Health authorities say it’s time to transform health systems in the Caribbean

SANTIAGO, Chile (CMC) – Health authorities participating in an international seminar in Chile say that it’s time to transform the health systems in Latin American and the Caribbean and make progress on universality, comprehensiveness and financial sustainability.

The Economic Commission for Latin American and the Caribbean (ECLAC) said the seminar, titled “Challenges to move towards universal, comprehensive, and sustainable health systems: lessons from an international perspective”, featured remarks by Mario Cimoli, acting ECLAC executive secretary; María Begoña Yarza, Minister of Health of Chile; and Dr Carissa F. Etienne, director of the Pan American Health Organization (PAHO).

In his remarks, Cimoli thanked Chile’s Health Ministry for the trust it has put in ECLAC in requesting technical assistance to support the process of reforming the national health system.

He emphasised that having universal access to health systems is vital for moving towards development with equality in the region.

“Growth with high productivity, global competitiveness and social inclusion is not possible if the population cannot access quality health care,” Cimoli said. “That is what we are referring to when we talk about the inefficiency of inequality.

“States’ capacity to raise enough resources to finance universal, comprehensive, sustainable and resilient systems is key to carrying out the reforms needed in the region, one of the pillars of which must be strengthening primary health care,” he added.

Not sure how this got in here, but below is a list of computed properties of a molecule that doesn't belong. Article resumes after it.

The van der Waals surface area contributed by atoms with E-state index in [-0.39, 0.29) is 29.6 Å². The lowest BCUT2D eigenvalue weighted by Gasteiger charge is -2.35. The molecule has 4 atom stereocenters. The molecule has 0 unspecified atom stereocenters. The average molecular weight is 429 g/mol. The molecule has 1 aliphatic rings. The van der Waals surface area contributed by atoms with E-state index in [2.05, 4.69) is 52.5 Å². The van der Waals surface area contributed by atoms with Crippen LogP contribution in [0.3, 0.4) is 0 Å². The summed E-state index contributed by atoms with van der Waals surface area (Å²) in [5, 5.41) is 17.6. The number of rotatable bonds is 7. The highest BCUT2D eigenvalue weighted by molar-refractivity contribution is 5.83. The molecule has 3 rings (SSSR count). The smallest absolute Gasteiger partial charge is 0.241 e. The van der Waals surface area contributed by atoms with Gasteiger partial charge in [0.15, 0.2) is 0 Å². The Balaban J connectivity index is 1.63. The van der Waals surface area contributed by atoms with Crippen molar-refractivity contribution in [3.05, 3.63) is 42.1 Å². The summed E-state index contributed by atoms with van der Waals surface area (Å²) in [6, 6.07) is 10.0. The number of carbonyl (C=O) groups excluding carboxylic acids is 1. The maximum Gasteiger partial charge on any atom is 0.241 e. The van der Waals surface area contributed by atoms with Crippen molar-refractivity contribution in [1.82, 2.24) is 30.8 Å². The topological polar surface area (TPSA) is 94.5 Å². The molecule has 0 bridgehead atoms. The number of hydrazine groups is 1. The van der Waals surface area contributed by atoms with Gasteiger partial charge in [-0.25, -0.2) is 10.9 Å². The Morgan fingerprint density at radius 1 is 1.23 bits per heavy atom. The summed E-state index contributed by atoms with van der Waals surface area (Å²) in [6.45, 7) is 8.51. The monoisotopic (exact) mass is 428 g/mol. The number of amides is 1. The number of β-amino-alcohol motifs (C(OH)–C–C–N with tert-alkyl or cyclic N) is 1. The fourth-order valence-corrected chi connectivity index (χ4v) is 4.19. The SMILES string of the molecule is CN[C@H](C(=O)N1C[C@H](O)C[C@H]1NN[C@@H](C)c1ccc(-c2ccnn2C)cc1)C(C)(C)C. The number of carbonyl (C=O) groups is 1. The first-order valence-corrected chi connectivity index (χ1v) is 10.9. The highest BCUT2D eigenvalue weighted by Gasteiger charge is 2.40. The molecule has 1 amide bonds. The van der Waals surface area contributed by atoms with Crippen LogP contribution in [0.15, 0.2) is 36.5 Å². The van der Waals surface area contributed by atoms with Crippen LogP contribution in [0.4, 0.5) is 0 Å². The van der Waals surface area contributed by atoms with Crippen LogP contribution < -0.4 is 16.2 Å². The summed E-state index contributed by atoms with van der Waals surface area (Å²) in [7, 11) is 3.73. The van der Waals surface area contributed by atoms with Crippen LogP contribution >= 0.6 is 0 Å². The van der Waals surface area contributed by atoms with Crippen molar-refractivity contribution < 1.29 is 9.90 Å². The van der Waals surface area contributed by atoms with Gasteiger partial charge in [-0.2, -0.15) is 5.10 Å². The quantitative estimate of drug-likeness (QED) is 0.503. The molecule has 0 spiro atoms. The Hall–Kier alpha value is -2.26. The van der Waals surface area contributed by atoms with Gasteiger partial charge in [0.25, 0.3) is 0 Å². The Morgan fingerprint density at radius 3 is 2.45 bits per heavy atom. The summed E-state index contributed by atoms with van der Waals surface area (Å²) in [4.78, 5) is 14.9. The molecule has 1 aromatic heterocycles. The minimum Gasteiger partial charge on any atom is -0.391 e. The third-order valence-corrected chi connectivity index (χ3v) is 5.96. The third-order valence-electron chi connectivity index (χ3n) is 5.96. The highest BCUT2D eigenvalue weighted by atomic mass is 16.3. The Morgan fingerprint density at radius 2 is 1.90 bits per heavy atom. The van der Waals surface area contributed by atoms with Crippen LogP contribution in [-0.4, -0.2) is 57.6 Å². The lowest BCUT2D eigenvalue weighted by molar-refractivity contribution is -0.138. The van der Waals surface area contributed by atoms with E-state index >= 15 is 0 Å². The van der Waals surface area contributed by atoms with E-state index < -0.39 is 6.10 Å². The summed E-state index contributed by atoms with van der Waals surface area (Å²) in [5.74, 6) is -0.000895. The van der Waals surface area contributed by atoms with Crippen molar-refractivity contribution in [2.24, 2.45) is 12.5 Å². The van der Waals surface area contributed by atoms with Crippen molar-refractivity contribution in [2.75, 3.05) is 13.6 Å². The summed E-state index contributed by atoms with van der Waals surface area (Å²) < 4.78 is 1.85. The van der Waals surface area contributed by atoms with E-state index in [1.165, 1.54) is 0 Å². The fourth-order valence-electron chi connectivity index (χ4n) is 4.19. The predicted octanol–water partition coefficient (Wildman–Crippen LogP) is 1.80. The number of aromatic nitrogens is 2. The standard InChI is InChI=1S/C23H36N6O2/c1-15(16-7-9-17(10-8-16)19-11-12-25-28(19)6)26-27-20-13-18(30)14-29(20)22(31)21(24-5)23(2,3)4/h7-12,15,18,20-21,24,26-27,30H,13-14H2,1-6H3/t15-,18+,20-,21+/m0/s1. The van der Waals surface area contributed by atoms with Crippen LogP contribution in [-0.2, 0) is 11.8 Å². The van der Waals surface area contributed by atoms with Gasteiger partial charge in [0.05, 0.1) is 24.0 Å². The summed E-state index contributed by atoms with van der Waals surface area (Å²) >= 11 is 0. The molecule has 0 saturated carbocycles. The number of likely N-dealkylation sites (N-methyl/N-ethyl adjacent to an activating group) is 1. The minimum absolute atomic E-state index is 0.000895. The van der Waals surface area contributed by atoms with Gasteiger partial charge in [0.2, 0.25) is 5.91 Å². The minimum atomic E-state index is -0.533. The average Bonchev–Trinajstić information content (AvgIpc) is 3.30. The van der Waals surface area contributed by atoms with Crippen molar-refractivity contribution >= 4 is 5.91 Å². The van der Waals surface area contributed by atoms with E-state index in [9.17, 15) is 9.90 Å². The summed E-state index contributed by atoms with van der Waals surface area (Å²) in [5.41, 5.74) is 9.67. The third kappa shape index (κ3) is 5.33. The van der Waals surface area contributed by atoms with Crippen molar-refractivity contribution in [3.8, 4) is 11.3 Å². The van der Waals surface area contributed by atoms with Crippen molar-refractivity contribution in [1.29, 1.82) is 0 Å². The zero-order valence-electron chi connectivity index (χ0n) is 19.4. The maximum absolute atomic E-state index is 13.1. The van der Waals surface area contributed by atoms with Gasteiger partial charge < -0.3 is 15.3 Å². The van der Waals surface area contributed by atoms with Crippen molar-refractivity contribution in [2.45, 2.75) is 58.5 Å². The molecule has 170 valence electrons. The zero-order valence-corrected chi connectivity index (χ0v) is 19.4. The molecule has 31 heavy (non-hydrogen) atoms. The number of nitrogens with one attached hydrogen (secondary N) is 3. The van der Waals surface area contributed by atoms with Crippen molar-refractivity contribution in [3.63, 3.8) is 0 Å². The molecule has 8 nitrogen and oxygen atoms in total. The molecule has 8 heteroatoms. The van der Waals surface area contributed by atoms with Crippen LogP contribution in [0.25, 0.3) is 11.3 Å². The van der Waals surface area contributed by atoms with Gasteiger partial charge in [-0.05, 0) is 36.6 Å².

Dr Etienne said that “the data is clear: the region of the Americas reported the highest number of COVID-19 cases and the highest number of fatalities.

“Our public health infrastructure was not prepared, and our health systems are fragmented, segmented and under-resourced,” she added, declaring that “the time for substantive transformation of our health systems is now, and such transformation must be guided by extensive analysis of the performance of health systems during the pandemic.

“It must be founded on the principle that everyone in this region has the right to health,” Etienne stressed.

According to ECLAC’s data, public spending on health in Latin America and the Caribbean amounts to 3.8 per cent of gross domestic product (GDP), far below the 6 per cent of GDP recommended by the World Health Organization (WHO).

Likewise, ECLAC said 32.2 per cent of total spending on health in the region corresponds to out-of-pocket household expenses, compared with 21 per cent in Organization for Economic Cooperation and Development (OECD) countries.

ECLAC said a third of Latin American and Caribbean countries have out-of-pocket expenses that account for more than 40 per cent of total spending, “which exposes the population to critical situations of financial vulnerability, particularly in light of the multiple crises the region is experiencing (economic, health and social).”

“Health and social protection systems must be at the centre of sustainable development strategies, which means that it is critical to consolidate a social compact centred on rights and equality, linked to a progressive fiscal compact that would guarantee the financial sustainability of health systems and that would move towards a welfare state,” ECLAC urged.

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